6 Ways You Can Add Community and Accountability to Your Goals

6 Ways You Can Add Community and Accountability to Your Goals

A few years ago, we shared five reasons why you should set goals in community. It's a gem of a post and exemplifies so much of what we love about the Cultivate community. It really is better when we grow together!

Today, we're diving deeper into this topic and sharing six ways you can add community and accountability to your goals. We're talking about why surrounding yourself with community is so important, how accountability is like fertilizer for your goals, and some practical ways to add more of both to your life as a goal-getter.

Let's go!

Three women sitting in a living room and talking about goals with their planners

Why are community and accountability so important in goal setting?

Humans are social creatures, and the communities we surround ourselves with have an impact on the progress we make on our goals. Most people don’t need a reason to do what everyone around them is doing, right? But when you’re trying to get different results than you’ve gotten in the past, or different results than the people around you? That’s when like-minded community is key.

Research backs the idea that the people you spend time with impact the progress you’ll make: meta-analysis has suggested that goal setting is more effective when done publicly or with a group. Just like it’s hard to develop good habits in a negative environment, it’s hard to change a behavior when you’re surrounded by people still engaging in it.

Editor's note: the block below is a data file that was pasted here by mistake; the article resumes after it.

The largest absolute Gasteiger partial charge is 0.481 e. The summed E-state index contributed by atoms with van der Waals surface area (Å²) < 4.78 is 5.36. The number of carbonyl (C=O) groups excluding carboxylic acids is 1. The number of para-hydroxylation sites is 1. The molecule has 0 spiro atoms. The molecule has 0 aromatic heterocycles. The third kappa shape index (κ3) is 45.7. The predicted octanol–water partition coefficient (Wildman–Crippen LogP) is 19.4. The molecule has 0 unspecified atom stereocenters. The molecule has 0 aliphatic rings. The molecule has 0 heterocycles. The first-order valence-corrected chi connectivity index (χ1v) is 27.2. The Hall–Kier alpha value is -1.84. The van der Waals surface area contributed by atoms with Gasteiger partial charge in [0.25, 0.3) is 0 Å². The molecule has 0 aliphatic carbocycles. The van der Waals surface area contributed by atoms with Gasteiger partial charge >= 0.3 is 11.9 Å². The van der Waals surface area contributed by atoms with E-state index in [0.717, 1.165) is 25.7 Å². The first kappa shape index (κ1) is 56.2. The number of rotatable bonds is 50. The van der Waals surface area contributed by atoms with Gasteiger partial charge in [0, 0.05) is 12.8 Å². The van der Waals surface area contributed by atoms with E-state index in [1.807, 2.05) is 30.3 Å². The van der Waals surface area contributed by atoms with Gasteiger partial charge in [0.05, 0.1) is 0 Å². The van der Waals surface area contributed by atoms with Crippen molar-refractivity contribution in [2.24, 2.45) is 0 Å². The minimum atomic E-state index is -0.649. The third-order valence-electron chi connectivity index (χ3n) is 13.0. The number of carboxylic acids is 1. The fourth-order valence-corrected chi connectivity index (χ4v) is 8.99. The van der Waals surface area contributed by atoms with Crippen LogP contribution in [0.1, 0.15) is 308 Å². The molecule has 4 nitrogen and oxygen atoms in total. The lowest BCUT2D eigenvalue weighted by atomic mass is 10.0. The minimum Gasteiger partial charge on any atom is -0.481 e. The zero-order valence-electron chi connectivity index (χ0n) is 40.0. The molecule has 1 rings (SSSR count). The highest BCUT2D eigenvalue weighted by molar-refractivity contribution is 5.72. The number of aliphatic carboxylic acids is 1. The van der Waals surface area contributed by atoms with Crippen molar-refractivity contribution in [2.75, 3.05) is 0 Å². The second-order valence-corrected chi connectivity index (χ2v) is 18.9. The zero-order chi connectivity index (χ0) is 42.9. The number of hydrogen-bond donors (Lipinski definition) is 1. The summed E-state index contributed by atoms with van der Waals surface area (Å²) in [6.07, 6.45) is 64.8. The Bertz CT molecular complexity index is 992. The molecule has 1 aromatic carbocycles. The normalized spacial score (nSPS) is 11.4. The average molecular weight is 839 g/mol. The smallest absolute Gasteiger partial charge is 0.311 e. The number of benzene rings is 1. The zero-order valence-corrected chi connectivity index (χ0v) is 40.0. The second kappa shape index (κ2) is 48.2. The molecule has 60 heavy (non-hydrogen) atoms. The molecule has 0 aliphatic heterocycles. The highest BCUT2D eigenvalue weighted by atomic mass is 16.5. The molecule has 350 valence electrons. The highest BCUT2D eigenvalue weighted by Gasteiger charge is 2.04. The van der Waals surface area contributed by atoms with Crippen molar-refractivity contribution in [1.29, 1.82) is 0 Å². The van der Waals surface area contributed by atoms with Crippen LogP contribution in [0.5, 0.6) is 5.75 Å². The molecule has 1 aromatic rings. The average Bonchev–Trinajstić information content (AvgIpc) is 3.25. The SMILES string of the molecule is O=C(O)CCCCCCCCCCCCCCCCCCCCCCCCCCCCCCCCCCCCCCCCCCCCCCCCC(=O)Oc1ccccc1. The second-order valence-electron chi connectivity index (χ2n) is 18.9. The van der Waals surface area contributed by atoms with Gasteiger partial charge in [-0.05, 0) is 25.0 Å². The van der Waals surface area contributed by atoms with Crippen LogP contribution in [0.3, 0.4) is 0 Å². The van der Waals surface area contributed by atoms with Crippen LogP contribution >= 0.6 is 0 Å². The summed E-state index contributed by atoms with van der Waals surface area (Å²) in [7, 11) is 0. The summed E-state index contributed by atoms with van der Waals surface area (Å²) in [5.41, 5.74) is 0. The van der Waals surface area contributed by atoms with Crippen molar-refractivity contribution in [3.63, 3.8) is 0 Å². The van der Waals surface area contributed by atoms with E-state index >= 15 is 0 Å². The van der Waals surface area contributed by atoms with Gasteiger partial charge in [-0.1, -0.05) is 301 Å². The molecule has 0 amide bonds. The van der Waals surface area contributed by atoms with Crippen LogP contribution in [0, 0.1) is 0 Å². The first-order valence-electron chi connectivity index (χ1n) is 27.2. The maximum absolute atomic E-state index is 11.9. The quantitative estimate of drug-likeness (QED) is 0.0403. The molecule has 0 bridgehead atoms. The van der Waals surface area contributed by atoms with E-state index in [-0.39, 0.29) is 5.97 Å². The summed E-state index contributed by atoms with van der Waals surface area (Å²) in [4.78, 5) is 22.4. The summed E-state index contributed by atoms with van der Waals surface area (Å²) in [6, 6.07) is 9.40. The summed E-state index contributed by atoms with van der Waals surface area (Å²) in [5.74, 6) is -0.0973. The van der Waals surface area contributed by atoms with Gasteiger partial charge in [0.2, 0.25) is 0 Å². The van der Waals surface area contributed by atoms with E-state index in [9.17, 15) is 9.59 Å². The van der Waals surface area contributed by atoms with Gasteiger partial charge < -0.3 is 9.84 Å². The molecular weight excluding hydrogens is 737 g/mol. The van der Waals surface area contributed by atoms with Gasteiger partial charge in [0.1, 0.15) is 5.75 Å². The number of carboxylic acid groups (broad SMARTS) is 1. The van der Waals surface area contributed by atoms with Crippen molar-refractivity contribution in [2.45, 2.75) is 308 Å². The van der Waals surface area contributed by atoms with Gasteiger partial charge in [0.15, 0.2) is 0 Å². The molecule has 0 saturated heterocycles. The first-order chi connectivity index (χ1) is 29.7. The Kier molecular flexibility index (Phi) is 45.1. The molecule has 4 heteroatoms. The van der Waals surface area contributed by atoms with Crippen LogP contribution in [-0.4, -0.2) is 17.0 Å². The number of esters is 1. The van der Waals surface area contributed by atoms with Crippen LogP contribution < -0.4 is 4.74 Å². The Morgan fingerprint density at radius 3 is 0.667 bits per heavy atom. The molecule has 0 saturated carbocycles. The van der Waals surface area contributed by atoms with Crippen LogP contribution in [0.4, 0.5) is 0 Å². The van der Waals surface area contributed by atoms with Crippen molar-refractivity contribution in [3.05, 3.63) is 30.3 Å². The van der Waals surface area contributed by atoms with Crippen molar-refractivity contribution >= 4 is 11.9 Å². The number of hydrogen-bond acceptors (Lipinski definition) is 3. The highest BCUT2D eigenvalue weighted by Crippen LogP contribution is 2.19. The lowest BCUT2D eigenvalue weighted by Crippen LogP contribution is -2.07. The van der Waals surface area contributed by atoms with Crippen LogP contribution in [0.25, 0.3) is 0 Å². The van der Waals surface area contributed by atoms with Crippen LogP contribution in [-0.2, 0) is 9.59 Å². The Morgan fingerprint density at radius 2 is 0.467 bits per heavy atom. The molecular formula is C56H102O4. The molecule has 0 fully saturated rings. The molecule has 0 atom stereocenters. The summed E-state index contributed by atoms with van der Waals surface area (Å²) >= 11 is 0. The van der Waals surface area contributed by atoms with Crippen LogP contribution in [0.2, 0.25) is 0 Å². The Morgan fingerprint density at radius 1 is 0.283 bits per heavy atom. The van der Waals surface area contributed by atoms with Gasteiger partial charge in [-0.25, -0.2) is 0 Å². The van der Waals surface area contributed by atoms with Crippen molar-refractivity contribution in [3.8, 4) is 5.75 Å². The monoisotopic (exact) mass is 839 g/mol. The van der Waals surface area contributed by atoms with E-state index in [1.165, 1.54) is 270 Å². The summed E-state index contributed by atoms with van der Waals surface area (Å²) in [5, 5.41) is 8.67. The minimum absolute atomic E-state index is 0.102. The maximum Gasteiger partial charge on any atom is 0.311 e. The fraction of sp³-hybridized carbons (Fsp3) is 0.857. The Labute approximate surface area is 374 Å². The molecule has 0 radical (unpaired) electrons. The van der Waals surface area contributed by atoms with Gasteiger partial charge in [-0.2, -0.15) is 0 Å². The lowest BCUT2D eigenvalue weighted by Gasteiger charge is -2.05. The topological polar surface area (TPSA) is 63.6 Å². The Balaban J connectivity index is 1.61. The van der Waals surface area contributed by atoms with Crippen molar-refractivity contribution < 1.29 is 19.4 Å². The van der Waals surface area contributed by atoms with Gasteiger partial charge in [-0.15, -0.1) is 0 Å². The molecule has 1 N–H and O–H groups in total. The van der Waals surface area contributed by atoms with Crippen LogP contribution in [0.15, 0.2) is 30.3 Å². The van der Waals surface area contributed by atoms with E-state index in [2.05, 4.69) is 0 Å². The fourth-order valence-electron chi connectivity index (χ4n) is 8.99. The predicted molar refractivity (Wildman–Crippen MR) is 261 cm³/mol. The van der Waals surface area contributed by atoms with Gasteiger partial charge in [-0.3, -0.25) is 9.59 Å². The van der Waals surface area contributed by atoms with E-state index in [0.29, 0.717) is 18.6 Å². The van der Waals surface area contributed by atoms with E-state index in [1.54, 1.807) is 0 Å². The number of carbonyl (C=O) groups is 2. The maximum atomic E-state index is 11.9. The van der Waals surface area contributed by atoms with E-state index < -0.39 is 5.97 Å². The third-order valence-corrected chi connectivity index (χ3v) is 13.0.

On the other hand, one of the best ways to make adopting a behavior more likely is to join a community already succeeding at it. If you see other people achieving the habit you want to adopt—if achieving the behavior is the norm instead of the exception—it’s easier to believe you can do the same thing. We want to fit in with the people around us!

It follows that if fitting in with the group requires changing our behavior, change suddenly becomes much easier. (For example, when you see your fellow PowerSheets® users filling out their Tending Lists on the 25th of the month, you’re more likely to pull out your own set and make a plan for the month ahead!)

Cultivators know it’s better when we grow together. It's worth a little effort to find ways to spend time with people who are going in the direction you want to go, whether they're equally-motivated goal setters or people who are succeeding at the particular goal you're hoping to achieve. 

Two women working on their PowerSheets goal planners

6 Ways to Add Community and Accountability to Your Goals

Whether you love a cheerleading section or prefer to go it alone, there’s a way to take advantage of the power of other people to help you go further, faster.

1. Share your goals with a friend.